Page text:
Still unsure what an NFT actually is? Here’s your official guide
Partnership content presented by Market Buzz
By now it’s highly likely you’ve heard of the cryptocurrency craze taking the world by storm, NFTs. Everyone from Elon Musk to Paris Hilton to Shawn Mendes has been selling these digital assets, some for up to $69 million.
But, let’s be honest, the concept isn’t the easiest to wrap your head around—even SNL had to explain how they work. After all, how do you actually “own” a gif anyway (and what’s the point)?
If you’re still unsure about what on earth an NFT—aka a nifty—actually is, we’ve got you covered.
- New EFT tracks social-media buzz from platforms like Reddit
- Top stock picks for the week: March 29, 2021
- Why are penny stocks trending? And are they a good investment?
What is an NFT?
NFT stands for a non-fungible token and transforms digital works of art (amongst other collectibles) into verifiable assets. The ownership is processed via blockchain technology, which is why people have been referring to NFTs as a crypto craze.
The digital asset can be literally anything—from drawings to gifs, to a techno song produced by Elon Musk. Essentially, an NFT is like a one-of-a-kind trading card, which brings us to our next point.
What does fungible mean?
If you’re not sure what the word fungible means, you’re not alone there. Fungibility basically refers to how interchangeable or exchangeable an asset is, in other words, how unique it is. For example, a bitcoin is fungible because any bitcoin is worth the same—they are identical. Something non-fungible, on the other hand, means it’s unique in its value and is a one-of-a-kind, like a Pokemon card.
What’s so nifty about NFTs?
When you think about NFTs in this framework, it makes sense that they’ve become so popular in the art world, an industry that is all about exclusive ownerships of one-offs. And, like an original painting, an NFT can appreciate in value and can also be sold.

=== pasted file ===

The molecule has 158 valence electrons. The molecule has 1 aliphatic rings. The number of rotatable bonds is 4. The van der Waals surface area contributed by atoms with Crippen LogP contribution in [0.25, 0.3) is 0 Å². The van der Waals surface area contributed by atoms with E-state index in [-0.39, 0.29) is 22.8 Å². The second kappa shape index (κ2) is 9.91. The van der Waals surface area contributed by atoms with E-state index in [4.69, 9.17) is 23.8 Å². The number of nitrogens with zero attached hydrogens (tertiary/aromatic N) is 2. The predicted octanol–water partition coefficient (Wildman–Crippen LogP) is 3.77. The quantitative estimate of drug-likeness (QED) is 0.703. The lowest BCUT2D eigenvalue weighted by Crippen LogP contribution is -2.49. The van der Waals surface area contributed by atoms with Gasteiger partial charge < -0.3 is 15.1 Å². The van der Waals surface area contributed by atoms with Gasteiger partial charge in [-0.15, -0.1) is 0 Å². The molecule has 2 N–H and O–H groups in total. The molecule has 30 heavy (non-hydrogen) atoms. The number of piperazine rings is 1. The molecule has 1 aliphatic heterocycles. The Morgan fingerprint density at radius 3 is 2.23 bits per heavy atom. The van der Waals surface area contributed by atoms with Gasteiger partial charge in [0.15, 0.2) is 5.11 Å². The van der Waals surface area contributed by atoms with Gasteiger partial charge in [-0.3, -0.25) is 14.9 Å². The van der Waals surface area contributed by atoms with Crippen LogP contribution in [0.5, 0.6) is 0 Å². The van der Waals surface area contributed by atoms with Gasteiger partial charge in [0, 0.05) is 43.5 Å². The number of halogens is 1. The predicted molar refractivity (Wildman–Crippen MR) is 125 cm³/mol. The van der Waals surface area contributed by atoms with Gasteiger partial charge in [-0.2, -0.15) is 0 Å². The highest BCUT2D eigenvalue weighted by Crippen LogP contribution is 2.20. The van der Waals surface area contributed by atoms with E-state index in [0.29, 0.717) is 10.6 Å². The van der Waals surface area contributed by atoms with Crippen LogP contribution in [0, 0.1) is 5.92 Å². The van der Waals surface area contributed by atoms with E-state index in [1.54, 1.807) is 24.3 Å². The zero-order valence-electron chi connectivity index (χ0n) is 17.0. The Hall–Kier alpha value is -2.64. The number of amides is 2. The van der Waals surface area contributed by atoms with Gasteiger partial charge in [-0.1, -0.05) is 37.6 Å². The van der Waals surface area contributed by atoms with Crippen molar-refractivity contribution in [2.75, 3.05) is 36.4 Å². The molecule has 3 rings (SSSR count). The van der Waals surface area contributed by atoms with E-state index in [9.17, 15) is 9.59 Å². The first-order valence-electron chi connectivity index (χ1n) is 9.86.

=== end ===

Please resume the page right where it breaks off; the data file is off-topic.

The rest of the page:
What about copyright?
Some people think that an NFT gives you the copyright to the digital artwork you’re buying, but this isn’t actually the case. When you buy an NFT, the digital ledger acts as a certificate of the digital file that tracks who has ownership of it. If anyone copies the NFT, just like with copies of famous artworks, they won’t be the original, however, the artist still has the copyright and reproduction rights.
Are NFTs just a giant flex?
What has people scratching their heads about the inherent value of NFTs, is that, unlike physical art, where an original will be of a notably higher quality, a digital file that is copied is identical to its original. In other words, you can save a gif of a cat for free and it will still be the same gif of a cat that someone bought for a lot of money.
The frenzy over NFTs then seems to lie in the status of ownership of the art, not the quality of the original. Like your limited-edition pair of sneakers, the rarity and exclusivity increase the allure. In this sense, yes, they are kind of a massive flex.
What’s the point?
But besides getting the bragging rights to ownership of an NFT, with an official certificate to prove it, buying the digital asset allows collectors to financially support artists. It will also allow the owner usage rights if they want to post it on an online platform.
What’s next for NFTs?
Although NFTs are blowing up at the moment, like all trends, there’s no certainty that they will maintain momentum forever. The craze has been super popular with younger generations, but, as 2021 has shown us, there is no shortage of investing trends popping up. Whether a new tech trend is just around the corner to take its place, we’ll have to wait and see.
In partnership with Market Buzz. Subscribe to receive market investment stock news.